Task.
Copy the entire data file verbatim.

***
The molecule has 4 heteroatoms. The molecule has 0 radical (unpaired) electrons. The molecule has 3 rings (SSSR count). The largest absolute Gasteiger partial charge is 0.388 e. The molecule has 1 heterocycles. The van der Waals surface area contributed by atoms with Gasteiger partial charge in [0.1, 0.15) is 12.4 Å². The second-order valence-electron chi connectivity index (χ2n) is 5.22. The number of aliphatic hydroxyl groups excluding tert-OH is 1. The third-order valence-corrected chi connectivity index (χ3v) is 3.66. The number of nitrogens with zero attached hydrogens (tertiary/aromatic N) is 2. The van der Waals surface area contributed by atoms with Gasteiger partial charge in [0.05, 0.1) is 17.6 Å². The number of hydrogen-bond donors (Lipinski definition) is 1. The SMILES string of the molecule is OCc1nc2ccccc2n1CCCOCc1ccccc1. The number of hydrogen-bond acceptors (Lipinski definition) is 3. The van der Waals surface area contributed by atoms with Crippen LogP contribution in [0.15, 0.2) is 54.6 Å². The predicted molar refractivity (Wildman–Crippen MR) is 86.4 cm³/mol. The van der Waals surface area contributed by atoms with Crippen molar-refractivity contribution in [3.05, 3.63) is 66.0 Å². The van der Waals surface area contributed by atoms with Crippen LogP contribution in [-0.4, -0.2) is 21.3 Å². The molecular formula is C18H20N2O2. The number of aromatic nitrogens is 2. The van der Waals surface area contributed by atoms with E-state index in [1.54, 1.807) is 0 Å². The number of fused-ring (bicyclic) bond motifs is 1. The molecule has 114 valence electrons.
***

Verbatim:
The molecule has 4 heteroatoms. The molecule has 0 radical (unpaired) electrons. The molecule has 3 rings (SSSR count). The largest absolute Gasteiger partial charge is 0.388 e. The molecule has 1 heterocycles. The van der Waals surface area contributed by atoms with Gasteiger partial charge in [0.1, 0.15) is 12.4 Å². The second-order valence-electron chi connectivity index (χ2n) is 5.22. The number of aliphatic hydroxyl groups excluding tert-OH is 1. The third-order valence-corrected chi connectivity index (χ3v) is 3.66. The number of nitrogens with zero attached hydrogens (tertiary/aromatic N) is 2. The van der Waals surface area contributed by atoms with Gasteiger partial charge in [0.05, 0.1) is 17.6 Å². The number of hydrogen-bond donors (Lipinski definition) is 1. The SMILES string of the molecule is OCc1nc2ccccc2n1CCCOCc1ccccc1. The number of hydrogen-bond acceptors (Lipinski definition) is 3. The van der Waals surface area contributed by atoms with Crippen LogP contribution in [0.15, 0.2) is 54.6 Å². The predicted molar refractivity (Wildman–Crippen MR) is 86.4 cm³/mol. The van der Waals surface area contributed by atoms with Crippen molar-refractivity contribution in [3.05, 3.63) is 66.0 Å². The van der Waals surface area contributed by atoms with Crippen LogP contribution in [-0.4, -0.2) is 21.3 Å². The molecular formula is C18H20N2O2. The number of aromatic nitrogens is 2. The van der Waals surface area contributed by atoms with E-state index in [1.54, 1.807) is 0 Å². The number of fused-ring (bicyclic) bond motifs is 1. The molecule has 114 valence electrons.